To identify genes that function redundantly with daf-18, we screened a C. elegans whole-genome RNAi library. RNAi is effective for knocking down genes in the germline and for uncovering maternal-effect phenotypes, and is therefore expected to be suitable for examining genes that function with daf-18. In this screen, we fed synchronized, starved L1 animals with Escherichia coli generating double-stranded RNA (dsRNA) for C. elegans genes (Materials and Methods). Among the 16,757 genes represented in the library, we found 27 genes that, when inactivated, cause a strong Ste or Emb phenotype in a daf-18-null mutant (Table 1). RNAi of two genes caused Emb, and RNAi of 25 genes caused Ste phenotypes in the daf-18(lf) mutant. Among the Ste genes, nine also caused a low level of Emb RNAi phenotypes, suggesting that these genes interact with daf-18 in multiple stages of development.

Table 1.
Genes that, when inactivated in a daf-18-null mutant, cause a strong synthetic phenotype

In all cases tested, a daf-18(rf) (reduction-of-function) allele (Ogg and Ruvkun 1998) also had synthetic phenotypes (Table 1). In addition, another RNAi-sensitive strain eri-1(lf) (Kennedy et al. 2004) behaved similarly to the daf-16(+); daf-18(+) control strains. To confirm that the phenotypes we detected were the results of specific gene inactivation and not any deleterious effects of RNAi, we generated double mutants for several genes for which a mutation is available. mec-8(lf) mutations caused a maternal-effect, synthetic Emb phenotype (Table 2; see below), whereas unc-73(rf) and goa-1(lf) mutations caused a synthetic Ste phenotype with the daf-18(lf) mutation. The brood size of unc-73(rf); daf-18(lf) was 16 (10 parents examined), compared with 137 [n = 10, unc-73(rf)], 222 [n = 19, daf-18(lf)], or 261 (n = 10, wild type), and the brood size of goa-1(lf); daf-18(lf) was 8 (n = 11), compared with 45 [n =9, goa-1(lf)]. Surprisingly, the brood size of daf-18(lf); ceh-18(lf) was 120 (n = 8), essentially identical to that of the single mutants [120, n =8, ceh-18(lf); see above]. However, when these animals were starved in the L1 stage as in the original screen, the brood sizes were 4 [n = 70, daf-18(lf); ceh-18(lf)], 70 [n = 10, daf-18(lf)], and 125 [n = 24, ceh-18(lf)]. Therefore, genetic mutations reproduced the RNAi data, validating that our RNAi approach was effective.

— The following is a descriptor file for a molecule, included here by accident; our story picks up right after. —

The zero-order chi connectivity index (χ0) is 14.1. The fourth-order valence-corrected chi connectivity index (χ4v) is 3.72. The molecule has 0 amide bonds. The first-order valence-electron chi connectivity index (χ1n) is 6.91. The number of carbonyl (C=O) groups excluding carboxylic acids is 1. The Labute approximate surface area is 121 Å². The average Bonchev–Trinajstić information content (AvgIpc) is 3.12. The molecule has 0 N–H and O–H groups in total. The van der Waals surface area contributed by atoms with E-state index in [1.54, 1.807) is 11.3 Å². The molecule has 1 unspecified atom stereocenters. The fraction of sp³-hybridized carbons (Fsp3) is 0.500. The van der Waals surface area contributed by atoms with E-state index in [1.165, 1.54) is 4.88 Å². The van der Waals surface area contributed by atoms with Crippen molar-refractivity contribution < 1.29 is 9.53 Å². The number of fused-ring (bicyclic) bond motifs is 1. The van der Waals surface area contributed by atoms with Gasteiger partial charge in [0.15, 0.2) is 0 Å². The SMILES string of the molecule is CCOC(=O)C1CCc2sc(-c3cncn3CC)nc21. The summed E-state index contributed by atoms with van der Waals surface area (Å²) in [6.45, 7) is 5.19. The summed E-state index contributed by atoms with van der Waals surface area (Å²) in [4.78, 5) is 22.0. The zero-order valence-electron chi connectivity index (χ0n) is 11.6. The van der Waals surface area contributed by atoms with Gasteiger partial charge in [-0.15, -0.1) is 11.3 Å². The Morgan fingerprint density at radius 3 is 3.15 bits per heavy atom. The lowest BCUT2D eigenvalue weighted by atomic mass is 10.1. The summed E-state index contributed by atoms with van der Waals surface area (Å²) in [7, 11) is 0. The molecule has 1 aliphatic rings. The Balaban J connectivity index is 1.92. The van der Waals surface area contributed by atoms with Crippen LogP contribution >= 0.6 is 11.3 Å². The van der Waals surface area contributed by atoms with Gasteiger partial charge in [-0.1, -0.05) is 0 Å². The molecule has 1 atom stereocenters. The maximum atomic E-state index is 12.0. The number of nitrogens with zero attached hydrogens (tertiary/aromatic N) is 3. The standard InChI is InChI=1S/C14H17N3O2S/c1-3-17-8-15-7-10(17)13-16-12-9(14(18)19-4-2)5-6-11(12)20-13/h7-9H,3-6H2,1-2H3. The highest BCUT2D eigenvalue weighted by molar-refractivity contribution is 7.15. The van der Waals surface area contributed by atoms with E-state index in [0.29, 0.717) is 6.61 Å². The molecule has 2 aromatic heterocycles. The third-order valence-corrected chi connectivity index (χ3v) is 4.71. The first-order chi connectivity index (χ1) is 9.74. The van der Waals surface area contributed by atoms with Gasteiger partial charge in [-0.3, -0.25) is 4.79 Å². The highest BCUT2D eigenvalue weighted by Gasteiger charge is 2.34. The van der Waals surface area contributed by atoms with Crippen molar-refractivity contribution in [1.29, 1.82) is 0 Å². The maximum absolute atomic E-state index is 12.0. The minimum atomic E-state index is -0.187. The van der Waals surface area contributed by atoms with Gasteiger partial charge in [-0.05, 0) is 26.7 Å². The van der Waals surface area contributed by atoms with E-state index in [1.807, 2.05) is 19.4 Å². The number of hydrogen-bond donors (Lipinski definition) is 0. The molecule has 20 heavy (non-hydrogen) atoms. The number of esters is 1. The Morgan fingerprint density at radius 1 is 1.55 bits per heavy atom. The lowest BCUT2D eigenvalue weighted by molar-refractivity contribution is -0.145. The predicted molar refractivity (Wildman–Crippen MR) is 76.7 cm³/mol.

Table 2.
Interaction between mec-8 and daf-18 alleles

Identified genes interact with different branches of the daf-2 pathway

To examine whether the identified genes function with the daf-2 pathway as a whole or with a branch including daf-18, we treated a daf-16-null mutant with RNAi of these genes. daf-16 encodes a FOXO transcription factor, acting downstream of this pathway (Lin et al. 1997; Ogg et al. 1997). We found that for 14 Ste genes, the phenotypic enhancement between RNAi and the daf-16(lf) mutation was statistically insignificant (α = 0.05) when compared with the effect of RNAi on the daf-16(+) control strain or with the phenotype of the untreated daf-16(lf) mutant (Table 1), consistent with the possibility that these genes interact with branches of the daf-2 pathway that diverge upstream of daf-16. In agreement with these RNAi results, the Emb phenotype of the mec-8(lf) daf-16(lf) mutant was 83% penetrant (n = 308), comparable to that of the mec-8(lf); daf-18(lf) mutant, whereas the brood size of the unc-73(lf) daf-16(lf) mutant, unlike the unc-73(lf); daf-18(lf) mutant, was high (113, n = 10), similar to that of the unc-73(lf) single mutant (see above). The daf-16(lf) single mutant was 0.4% Emb (n = 500) and had the brood size of 199 (n = 9). In addition, mec-8(lf); akt-1(gf) (a gain-of-function mutation in a kinase gene that acts negatively on daf-16) was 34% Emb (n = 123), compared with 2% [n = 259; akt-1(gf)].